WE ARE Cancelling the HSC

Peter Z (Year 12), Editor

While I recognise that formal exams have an important place in education – being able to independently recall and regurgitate information is crucial to the development of more sophisticated knowledge, while the ability to solve problems and think critically under pressure is of immense value. 

BUT … instead of students ACTUALLY learning, stressful exam blocks and emphasis on short term recall means that the information doesn’t amount to anything other than hours of study. Teaching should aim to create understanding, not just cover syllabus dot points to forget about once exams are over.  

As verified in a 2019 University of Edinburgh paper, it is through interpersonal collaboration and innovative educational exploration that students can best learn – and the ability to think creatively and critically in our learning is clearly more relevant than the ability to regurgitate previously rehearsed content. 

Unfortunately, despite the fact that NESA is trying its best, the HSC still encourages an approach of learning that replaces the art of true understanding with monotonous rote learning – a learning style that became redundant decades ago.  

The other day, I delivered a quick presentation to a group of Year 10 students, sharing with them my approach to maintain motivation and preparing for exams in Years 11 and 12. With a burden two years heavier than theirs, I enviously delivered my wealth of advice and experience, transferring to their yet unburdened consciences my word of woe – I, the messenger of their imminent doom – which they eagerly noted down, too naïve to cherish their last 6 months of sanity. 

I’m only joking of course. To the Year 10s reading this – I’m exaggerating… You’ve got 12 months of sanity left, not 6. 😊 

Anyway, my point is that in an ideal world, they wouldn’t even need to know or care about how to navigate through a dodgy assessment notification. Who are we kidding? This is no way to live. Obsessing over the minute details in a marking rubric, asking “what technique is this?” and “how many ETAs do I need to get an A?” the night before an essay is due. Our ancestors lived in trees. Their biggest worry was choosing which bush to pick berries from. What the hell are we doing?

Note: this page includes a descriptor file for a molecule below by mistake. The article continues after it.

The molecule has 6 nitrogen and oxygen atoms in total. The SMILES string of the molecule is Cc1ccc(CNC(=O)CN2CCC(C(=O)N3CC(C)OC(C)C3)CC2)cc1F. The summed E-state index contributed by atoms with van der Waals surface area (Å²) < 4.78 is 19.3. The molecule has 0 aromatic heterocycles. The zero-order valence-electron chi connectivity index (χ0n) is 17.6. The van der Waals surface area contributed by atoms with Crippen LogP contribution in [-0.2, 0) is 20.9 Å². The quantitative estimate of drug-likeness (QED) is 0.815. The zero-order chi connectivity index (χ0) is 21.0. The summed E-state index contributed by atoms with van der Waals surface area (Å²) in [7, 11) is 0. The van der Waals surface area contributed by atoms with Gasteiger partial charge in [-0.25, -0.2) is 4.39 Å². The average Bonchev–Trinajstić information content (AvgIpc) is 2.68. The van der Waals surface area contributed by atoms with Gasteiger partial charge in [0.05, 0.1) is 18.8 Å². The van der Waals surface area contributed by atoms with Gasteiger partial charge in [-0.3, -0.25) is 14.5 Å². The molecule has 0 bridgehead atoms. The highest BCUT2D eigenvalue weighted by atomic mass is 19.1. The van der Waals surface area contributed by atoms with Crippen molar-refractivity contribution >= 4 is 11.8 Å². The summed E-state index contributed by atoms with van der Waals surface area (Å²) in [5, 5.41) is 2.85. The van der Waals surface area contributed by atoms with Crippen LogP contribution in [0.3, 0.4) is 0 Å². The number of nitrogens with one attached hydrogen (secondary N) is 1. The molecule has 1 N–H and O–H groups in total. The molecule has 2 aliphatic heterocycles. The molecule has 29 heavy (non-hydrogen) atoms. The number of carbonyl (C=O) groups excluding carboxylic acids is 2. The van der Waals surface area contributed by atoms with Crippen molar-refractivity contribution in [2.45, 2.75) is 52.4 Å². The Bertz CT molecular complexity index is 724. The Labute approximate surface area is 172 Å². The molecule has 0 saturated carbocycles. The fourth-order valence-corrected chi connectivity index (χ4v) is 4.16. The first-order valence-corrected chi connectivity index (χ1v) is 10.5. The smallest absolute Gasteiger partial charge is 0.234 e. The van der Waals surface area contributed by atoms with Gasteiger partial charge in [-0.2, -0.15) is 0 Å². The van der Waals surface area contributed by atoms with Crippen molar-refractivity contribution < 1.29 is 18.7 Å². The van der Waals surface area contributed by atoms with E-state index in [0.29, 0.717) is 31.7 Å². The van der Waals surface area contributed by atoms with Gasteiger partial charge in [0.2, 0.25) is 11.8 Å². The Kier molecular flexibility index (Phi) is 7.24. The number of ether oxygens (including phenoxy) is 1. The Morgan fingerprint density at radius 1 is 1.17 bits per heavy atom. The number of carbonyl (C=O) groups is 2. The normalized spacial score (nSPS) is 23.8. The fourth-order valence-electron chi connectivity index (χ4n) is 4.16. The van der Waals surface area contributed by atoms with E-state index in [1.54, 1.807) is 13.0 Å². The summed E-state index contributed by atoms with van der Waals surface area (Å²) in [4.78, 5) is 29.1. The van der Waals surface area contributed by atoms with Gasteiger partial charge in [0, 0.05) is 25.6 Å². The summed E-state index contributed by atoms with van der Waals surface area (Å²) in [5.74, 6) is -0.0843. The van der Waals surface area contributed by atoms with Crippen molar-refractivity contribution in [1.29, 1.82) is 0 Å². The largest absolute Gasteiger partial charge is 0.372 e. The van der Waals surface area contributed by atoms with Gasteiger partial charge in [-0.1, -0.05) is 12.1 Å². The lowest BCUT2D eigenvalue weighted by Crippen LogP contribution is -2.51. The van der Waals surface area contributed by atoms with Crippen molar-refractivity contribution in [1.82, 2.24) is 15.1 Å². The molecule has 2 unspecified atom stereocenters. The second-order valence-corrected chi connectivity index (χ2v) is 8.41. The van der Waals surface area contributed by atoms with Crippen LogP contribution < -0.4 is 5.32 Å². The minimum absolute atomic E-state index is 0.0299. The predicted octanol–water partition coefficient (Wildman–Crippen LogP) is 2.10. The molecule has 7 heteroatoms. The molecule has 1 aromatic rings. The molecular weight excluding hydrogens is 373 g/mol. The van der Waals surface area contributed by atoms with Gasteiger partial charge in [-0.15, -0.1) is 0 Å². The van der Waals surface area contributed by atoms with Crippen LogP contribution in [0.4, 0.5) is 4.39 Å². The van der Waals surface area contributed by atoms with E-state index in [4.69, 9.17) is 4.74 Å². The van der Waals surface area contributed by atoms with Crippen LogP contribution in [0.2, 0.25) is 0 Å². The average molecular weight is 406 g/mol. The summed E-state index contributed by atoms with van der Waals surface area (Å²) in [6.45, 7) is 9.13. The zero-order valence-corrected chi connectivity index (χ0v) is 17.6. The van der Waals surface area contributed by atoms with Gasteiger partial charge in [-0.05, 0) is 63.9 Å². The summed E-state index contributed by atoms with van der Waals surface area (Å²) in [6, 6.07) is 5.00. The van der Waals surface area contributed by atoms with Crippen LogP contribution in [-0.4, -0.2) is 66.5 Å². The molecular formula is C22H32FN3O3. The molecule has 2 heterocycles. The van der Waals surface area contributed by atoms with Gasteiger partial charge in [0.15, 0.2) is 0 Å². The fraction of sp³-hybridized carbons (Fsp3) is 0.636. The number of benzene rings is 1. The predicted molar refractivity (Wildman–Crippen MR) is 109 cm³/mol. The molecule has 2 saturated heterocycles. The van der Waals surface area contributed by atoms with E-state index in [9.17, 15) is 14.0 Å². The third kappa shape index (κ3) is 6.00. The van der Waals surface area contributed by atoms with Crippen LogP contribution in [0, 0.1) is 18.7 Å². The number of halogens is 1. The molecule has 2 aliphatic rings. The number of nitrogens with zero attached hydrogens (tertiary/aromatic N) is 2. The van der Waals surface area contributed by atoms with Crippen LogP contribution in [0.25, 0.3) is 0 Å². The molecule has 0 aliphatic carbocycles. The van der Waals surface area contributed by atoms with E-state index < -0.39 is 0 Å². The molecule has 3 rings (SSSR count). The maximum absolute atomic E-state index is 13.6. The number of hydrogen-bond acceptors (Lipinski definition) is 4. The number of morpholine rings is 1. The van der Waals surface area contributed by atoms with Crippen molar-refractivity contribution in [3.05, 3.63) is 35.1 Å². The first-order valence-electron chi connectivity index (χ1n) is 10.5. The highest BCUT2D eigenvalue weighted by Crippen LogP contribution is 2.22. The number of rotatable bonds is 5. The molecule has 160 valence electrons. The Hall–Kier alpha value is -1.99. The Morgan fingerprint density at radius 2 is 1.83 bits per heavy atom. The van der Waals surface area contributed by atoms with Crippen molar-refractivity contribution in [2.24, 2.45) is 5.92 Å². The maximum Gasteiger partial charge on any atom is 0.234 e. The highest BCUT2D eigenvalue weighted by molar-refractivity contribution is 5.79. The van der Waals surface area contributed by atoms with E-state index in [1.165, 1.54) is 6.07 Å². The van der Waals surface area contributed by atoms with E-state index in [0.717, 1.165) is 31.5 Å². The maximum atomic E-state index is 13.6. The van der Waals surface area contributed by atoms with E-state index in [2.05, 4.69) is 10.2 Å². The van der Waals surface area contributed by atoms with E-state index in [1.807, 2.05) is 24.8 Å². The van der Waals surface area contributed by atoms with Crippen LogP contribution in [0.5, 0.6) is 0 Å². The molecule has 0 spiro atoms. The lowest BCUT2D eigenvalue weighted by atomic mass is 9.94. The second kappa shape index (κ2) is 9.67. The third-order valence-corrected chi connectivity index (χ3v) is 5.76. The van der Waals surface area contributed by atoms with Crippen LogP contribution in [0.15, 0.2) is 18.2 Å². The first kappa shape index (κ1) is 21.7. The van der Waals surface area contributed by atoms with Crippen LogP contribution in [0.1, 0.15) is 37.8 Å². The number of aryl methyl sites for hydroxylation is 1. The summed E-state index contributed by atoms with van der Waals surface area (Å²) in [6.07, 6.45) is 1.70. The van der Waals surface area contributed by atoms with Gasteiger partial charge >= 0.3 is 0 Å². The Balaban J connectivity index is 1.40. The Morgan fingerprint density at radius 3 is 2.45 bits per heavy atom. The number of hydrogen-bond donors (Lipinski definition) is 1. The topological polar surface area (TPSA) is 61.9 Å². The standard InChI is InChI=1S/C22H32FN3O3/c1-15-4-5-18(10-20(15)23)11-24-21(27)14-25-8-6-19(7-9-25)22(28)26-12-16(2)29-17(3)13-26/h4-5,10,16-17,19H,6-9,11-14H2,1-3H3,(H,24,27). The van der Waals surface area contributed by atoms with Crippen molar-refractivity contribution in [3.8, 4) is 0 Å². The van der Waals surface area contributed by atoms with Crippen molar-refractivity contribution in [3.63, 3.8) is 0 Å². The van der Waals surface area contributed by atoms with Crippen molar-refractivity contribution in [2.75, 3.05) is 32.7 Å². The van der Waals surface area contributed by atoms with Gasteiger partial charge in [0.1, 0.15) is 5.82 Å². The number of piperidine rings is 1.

I digress… perhaps this is more a critique of modernity itself than the HSC. But the principle still applies. The system in place does nothing to ease the stress of adolescence, already a period burdened by immense struggle for so many people.  

As it is, the HSC and the build-up of pressure it brings from students’ communities, families and peers brings about an environment conducive to stress and mental instability, as well as developing a culture and environment detrimental to the development of good character and well-rounded people. WE ARE simply creating mass-producing study machines that chew through past papers.  

Let’s face it – our generation’s mental health is pretty terrible. Try to recall the last time someone said “the HSC was really beneficial to my mental stability”. No one has ever said that??? How surprising.A 2020 study found that rank-based academic competition among peers, was a leading reason as to why we so often associate exams with poor mental wellbeing.